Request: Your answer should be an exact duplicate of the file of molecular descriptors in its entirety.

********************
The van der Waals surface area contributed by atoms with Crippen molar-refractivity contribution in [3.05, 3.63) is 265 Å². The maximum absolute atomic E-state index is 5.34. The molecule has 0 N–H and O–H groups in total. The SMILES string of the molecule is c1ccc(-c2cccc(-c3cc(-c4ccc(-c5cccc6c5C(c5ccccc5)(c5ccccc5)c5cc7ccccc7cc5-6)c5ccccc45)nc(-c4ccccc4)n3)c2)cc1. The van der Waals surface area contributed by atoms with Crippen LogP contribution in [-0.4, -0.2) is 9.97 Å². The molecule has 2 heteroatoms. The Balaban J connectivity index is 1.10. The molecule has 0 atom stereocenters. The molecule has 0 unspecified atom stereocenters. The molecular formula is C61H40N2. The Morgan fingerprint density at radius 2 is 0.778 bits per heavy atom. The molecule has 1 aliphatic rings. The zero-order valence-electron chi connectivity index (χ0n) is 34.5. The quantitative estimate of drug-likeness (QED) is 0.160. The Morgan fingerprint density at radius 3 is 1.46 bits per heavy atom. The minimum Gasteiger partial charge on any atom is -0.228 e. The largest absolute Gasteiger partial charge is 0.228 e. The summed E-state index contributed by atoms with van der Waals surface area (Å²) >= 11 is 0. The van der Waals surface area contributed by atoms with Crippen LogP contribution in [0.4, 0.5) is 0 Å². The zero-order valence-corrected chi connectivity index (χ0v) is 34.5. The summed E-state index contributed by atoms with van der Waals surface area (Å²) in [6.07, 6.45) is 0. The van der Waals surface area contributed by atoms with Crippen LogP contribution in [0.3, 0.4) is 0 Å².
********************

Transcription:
The van der Waals surface area contributed by atoms with Crippen molar-refractivity contribution in [3.05, 3.63) is 265 Å². The maximum absolute atomic E-state index is 5.34. The molecule has 0 N–H and O–H groups in total. The SMILES string of the molecule is c1ccc(-c2cccc(-c3cc(-c4ccc(-c5cccc6c5C(c5ccccc5)(c5ccccc5)c5cc7ccccc7cc5-6)c5ccccc45)nc(-c4ccccc4)n3)c2)cc1. The van der Waals surface area contributed by atoms with Crippen LogP contribution in [-0.4, -0.2) is 9.97 Å². The molecule has 2 heteroatoms. The Balaban J connectivity index is 1.10. The molecule has 0 atom stereocenters. The molecule has 0 unspecified atom stereocenters. The molecular formula is C61H40N2. The Morgan fingerprint density at radius 2 is 0.778 bits per heavy atom. The molecule has 1 aliphatic rings. The zero-order valence-electron chi connectivity index (χ0n) is 34.5. The quantitative estimate of drug-likeness (QED) is 0.160. The Morgan fingerprint density at radius 3 is 1.46 bits per heavy atom. The minimum Gasteiger partial charge on any atom is -0.228 e. The largest absolute Gasteiger partial charge is 0.228 e. The summed E-state index contributed by atoms with van der Waals surface area (Å²) >= 11 is 0. The van der Waals surface area contributed by atoms with Crippen LogP contribution in [0.4, 0.5) is 0 Å². The zero-order valence-corrected chi connectivity index (χ0v) is 34.5. The summed E-state index contributed by atoms with van der Waals surface area (Å²) in [6.07, 6.45) is 0. The van der Waals surface area contributed by atoms with Crippen LogP contribution in [0.3, 0.4) is 0 Å².